Voice and Vote Exhibition – Battleaxe visits in a mad, mad week….

The first week back from holiday is always strange, but right now, the world is completely mad….. The Government seems to be in a state of collapse, Brexit hangs on a knife-edge. Trump, World Cup, Wimbledon…..and the scorching hot weather continues. In the middle of all this, I visited the Voice and Vote exhibition in Westminster Hall, with WI friends. The exhibition commemorates 100 years of (some) women getting the vote and their subsequent involvement in Parliament.

      It was a WI Book Club trip. Mostly, our outings are linked to our reading, although some links are more than a little tenuous – how about IKEA after reading The Girl with the Dragon Tattoo’ for example. Our overall verdict on the exhibition? Good, but not that good.  As you can see above, when you first enter Westminster Hall, which of course is vast, the exhibition looks small.
      I think for us band of relatively well-read battle-scarred warriors, it seemed a bit slight. We felt it didn’t tell us much we didn’t already know.  I guess there are so many similar exhibitions on show round the country right now that the supply of interesting artefacts must have run dry….
       Some of the ‘immersive’ spaces, such as ‘The Ventilator’, (where women had to peer down at the Chamber through a ventilation hole in the ceiling) and the mock-up of the House of Commons itself, were pretty perfunctory, I thought.
       However, the reconstruction of the Ladies Gallery or ‘The Cage’, with its grille, was quite good – we all posed inside for a passing official to take a photo.

      It was to this grille that Hastings resident Muriel Matters chained herself in 1908. 

      On that theme, another Hastings resident, one of the earliest and greatest pioneers of women’s suffrage, Barbara Bodichon,
got no mention at all.  She was responsible for the presentation, via
John Stuart  Mill, of the first ever petition to the House of Commons in
regard to women’s suffrage, in 1866.
       Looking through the grille reminded me of peering through the purdah screens found in older grand Islamic houses, intended for women to observe proceedings without being seen….  apparently in Parliament the male MPs felt they would have found it impossible to conduct their business if they clapped eyes on a woman. I read that just today some junior Tory minister has resigned for sending 2000 sexy texts to two barmaids. Oh purleeze.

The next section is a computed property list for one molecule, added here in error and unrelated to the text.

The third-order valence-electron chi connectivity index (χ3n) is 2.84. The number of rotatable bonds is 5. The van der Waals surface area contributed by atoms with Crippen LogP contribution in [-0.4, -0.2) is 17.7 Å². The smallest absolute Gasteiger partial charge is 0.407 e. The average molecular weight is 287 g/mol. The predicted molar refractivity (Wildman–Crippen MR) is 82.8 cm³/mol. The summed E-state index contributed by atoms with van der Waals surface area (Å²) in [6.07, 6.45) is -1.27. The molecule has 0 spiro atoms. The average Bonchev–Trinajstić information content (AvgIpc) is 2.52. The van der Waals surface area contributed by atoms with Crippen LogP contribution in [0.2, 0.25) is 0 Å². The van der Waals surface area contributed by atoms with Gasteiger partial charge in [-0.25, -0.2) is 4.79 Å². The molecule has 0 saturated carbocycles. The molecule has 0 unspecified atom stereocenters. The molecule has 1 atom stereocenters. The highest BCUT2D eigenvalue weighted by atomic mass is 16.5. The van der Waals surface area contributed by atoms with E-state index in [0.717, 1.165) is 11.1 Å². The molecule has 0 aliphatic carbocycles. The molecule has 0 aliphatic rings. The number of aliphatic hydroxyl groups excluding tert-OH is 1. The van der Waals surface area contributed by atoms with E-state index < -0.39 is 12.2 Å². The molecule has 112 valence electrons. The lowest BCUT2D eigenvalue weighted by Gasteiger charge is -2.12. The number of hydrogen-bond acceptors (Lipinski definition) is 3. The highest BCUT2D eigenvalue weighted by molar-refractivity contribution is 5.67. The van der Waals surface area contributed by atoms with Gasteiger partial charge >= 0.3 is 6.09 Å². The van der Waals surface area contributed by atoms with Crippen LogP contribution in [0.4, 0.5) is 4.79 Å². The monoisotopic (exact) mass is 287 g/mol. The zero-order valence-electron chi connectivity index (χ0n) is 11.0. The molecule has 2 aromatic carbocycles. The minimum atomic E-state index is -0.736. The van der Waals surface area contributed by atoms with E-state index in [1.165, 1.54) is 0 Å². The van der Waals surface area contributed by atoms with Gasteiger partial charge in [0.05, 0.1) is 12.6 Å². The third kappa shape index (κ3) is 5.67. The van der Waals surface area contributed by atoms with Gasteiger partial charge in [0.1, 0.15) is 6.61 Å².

On that theme, I did feel there could have been more in the exhibition to raise awareness of just how much revulsion greeted the Suffragettes, and also the less militant Suffragists. Here are a couple of postcards from Battleaxe’s collection of images.

    In the space that was supposed to be the Chamber you could listen to recordings of women describing their experiences of being MPs, but maybe they could have shown videos of the school-boy hooting and braying that goes on… ‘Calm down, dear…’  But I guess that would be too near the knuckle…..
    Finally, here’s the plate from outside Emily Davison’s broom cupboard, put up by Tony Benn.

    Altogether we had an excellent outing. Ate at the Civil Service Club courtesy of one of our number who is a member, then popped into the National Portrait Gallery. There was apparently one room devoted to the women’s suffrage movement – very small indeed, and buried in a hallway filled with dark-suited Victorian gentlemen – except for Radclyffe Hall and a couple of John Singer Sargant lovelies in beautiful frocks. We finished with a cuppa in the Crypt of St Martin-in-the-Fields.
     London was already filling up with demonstrators in preparation for the Trump visit.  It felt strange to have to think about him in conjunction with a day spent considering women’s rights. It is nauseating seeing him holding Theresa May’s hand…. how can she be so abject? How can she stand his horrible hands anywhere near her? Never mind his insulting behaviour to the Queen…. But apparently it is all just fine and we are all, according to Liam Fox, an ’embarrassment to ourselves’ if we don’t like it.

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